A Gaping Hole in the Safety Net

A Gaping Hole In the Safety Net

A New York Times article about how our safety net often leaves out those that are most in need of it.  Kurt Vonnegut always used to use the line from A Streetcar Named Desire, “I have always depended on the kindness of strangers.”  I would personally like to change it slightly to, “I have always depended on the kindness of others.”  I know that there are times when I would not have made it if not for the kindness of my family and friends.  The only difference between myself and those I see on street corners sometimes, is that I had people that cared about me, that were in a position to help me when times got tough, and those poor souls didn’t.  I believe most people, if they looked at their lives realistically, would say the same thing.  If it wasn’t for their parents, their friends, a teacher that took an interest in them, whatever, who knows where they might be.  Part of the reason to have a safety net is to extend a helping hand to those that don’t have anyone to fall back on.  Whenever I see an article like this in a nation of such wealth, I find myself disgusted.  We can do better.

Strange Success and Epic Failure

The last blog that I wrote, Where Does the Time Go?, wasn’t very good.  It wasn’t Joel Stein or Rob Sheffield bad, but it was headed in that direction.  It was a little too cute.  I meant well, but I failed.

In the past two weeks I’ve put up 90 something posts.  There are bound to be some duds along the way.  It’s just sheer numbers working against me.  As a working musician I know all about mistakes, embarrassment, and epic failures.  The only thing that separates the professional from the amateur is that we keep going.  A mistake is a mere speed bump.  To the amateur a mistake is a train wreck.  I remember one Christmas show where Shinyribs played The 12 Days of Christmas.  Kev, Winfield, and myself were all playing different chords at the same time!   Enthusiasm thankfully won out the day.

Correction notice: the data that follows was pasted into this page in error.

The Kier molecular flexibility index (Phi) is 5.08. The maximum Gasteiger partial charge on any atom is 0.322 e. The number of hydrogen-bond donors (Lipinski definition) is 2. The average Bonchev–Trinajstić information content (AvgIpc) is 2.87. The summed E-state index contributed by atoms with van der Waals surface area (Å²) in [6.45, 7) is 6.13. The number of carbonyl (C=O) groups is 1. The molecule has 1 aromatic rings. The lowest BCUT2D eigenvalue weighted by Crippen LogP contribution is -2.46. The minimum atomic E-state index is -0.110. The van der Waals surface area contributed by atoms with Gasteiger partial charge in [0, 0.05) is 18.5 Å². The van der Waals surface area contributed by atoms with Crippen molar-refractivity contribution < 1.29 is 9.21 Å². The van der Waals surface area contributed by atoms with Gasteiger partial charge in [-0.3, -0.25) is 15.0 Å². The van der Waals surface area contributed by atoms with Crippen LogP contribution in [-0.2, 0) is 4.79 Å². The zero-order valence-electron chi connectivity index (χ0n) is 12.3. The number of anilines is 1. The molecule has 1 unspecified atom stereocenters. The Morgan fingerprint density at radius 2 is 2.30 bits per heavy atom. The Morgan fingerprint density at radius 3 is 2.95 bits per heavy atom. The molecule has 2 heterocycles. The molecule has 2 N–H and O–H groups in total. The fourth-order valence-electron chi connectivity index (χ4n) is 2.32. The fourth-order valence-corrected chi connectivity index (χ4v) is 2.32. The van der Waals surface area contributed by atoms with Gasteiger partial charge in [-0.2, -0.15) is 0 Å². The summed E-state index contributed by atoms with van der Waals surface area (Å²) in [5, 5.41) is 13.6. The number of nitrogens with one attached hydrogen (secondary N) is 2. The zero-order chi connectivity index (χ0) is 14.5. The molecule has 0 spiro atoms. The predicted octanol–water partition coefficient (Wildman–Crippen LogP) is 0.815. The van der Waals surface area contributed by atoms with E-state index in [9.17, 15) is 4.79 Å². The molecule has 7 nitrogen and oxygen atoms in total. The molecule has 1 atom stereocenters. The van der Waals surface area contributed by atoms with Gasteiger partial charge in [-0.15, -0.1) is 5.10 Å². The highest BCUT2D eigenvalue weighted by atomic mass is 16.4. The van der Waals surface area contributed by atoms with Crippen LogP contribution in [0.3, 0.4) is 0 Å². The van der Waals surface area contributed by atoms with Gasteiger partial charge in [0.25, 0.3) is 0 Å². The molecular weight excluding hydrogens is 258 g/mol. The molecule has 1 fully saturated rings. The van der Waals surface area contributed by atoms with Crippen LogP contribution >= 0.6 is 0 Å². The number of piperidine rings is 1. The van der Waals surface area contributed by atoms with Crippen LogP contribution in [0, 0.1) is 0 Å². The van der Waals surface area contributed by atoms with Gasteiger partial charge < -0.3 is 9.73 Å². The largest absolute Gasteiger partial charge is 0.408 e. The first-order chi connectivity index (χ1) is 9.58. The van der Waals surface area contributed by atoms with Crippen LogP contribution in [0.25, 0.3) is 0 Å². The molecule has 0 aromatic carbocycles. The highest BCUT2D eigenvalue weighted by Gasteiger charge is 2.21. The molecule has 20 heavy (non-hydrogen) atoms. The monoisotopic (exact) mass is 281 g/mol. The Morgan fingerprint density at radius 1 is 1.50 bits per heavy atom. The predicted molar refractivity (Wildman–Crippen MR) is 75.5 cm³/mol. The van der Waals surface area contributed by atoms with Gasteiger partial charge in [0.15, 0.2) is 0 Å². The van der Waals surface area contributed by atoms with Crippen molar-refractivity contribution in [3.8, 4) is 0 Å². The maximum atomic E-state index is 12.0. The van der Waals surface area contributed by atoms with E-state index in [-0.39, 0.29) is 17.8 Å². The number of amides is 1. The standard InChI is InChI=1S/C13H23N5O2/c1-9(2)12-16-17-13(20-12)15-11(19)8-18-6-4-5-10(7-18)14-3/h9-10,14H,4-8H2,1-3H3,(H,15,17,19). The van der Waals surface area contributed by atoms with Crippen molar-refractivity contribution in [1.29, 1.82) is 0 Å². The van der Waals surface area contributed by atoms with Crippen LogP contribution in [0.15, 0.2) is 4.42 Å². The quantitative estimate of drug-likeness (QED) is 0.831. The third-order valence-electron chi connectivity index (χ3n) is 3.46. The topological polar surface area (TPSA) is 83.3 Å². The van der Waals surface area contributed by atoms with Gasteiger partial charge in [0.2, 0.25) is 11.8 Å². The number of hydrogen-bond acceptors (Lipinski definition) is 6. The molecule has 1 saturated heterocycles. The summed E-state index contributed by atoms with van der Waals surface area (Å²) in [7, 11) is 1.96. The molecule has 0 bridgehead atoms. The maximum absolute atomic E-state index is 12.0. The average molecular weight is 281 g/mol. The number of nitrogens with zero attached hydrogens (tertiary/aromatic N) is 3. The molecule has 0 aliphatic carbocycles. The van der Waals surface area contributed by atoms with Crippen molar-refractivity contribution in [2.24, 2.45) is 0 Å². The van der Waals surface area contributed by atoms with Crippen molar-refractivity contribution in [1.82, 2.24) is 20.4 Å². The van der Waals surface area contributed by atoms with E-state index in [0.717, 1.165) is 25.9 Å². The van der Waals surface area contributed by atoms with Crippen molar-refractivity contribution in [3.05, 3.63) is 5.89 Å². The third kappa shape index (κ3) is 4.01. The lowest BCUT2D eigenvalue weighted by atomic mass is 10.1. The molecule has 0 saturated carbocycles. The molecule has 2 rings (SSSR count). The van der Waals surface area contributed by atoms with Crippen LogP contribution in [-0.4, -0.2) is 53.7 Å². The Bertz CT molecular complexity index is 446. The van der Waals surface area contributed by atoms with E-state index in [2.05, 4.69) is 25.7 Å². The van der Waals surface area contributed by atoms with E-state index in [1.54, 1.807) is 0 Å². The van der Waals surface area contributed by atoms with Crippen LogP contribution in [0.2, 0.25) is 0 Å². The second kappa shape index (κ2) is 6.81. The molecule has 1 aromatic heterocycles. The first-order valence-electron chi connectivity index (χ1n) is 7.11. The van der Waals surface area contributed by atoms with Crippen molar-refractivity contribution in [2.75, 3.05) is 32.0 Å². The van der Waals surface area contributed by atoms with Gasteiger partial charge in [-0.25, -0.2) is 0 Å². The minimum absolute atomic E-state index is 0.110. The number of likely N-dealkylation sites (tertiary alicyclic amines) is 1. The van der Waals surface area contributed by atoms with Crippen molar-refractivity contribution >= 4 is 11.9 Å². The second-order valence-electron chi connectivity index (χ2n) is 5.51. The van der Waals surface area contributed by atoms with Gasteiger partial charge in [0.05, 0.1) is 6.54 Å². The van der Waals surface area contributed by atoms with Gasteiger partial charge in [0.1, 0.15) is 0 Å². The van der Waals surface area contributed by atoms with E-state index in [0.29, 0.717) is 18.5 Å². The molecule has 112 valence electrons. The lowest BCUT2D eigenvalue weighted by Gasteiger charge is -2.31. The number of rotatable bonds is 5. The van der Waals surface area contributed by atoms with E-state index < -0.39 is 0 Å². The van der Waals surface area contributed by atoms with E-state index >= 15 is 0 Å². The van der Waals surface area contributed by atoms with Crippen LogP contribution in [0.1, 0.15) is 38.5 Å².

Luckily there weren’t many people in the venue last night when I got there for sound check.  I tried to jump on stage, and my foot caught the edge, and I just about did a face plant.  These things happen folks.  I remember one time on my birthday I put my foot on a monitor, there may or may not have been many drinks involved, and I fell straight out into the crowd.  I kept playing though.  I wasn’t a working musician yet, but it showed that I had the ability to one day become one.

I gave my first big speech in years this year.  I am going to school for Environmental Science and Policy.  I gave a speech in Costa Rica at an Environmental conference.  I was easily the least qualified person there concerning credentials.  Other than one five minute speech in college last year I haven’t had to give a speech in 10 years.  The speech was a success.  However, it’s something I wouldn’t have even done if I had not had people to encourage me.   If I had anything going for me personally it was just that I have read a good amount, I practiced a lot, and I have spent a lot of time on stage learning how other people watch you.  But had my girlfriend not been there to help me with the stuff that I didn’t know, and if my dad hadn’t encouraged me, I might not have done it.

Most people don’t notice the mistakes that you make in any kind of performance.  If they do, a mistake is a passing thing.  It’s transient.  It’s there one minute and then gone the next.  If you are performing in front of other people that are also performing or giving speeches, they are so worried about their own speech or performance that they are probably only half paying attention to you anyway.

I really feel like the most important thing is just not being afraid to walk through a door.  If you just try, you might find yourself in some strange new place doing something you have never done before.  You will fail on occasion, but that will just be a passing thing.

Every time I talk to someone that is successful at something or other, they have some elaborate story about all of the right moves they made.  I think most of the time this is historical revisionism of their life story.  Kurt Vonnegut always uses the line from a Streetcar Named Desire: “I have always depended on the kindness of others.”  I think most people are being disingenuous if they claim that they did it all on their own.   The only thing they did was walk through the door.

Here is the thing.  There is no such thing as magic and there are very few geniuses.  You will sooner find a lottery winner than you will a true genius.  Most people that are successful are like the Wizard of Oz.  They are putting on an elaborate show to trick you into thinking that they are something other than what they are; another human just like you.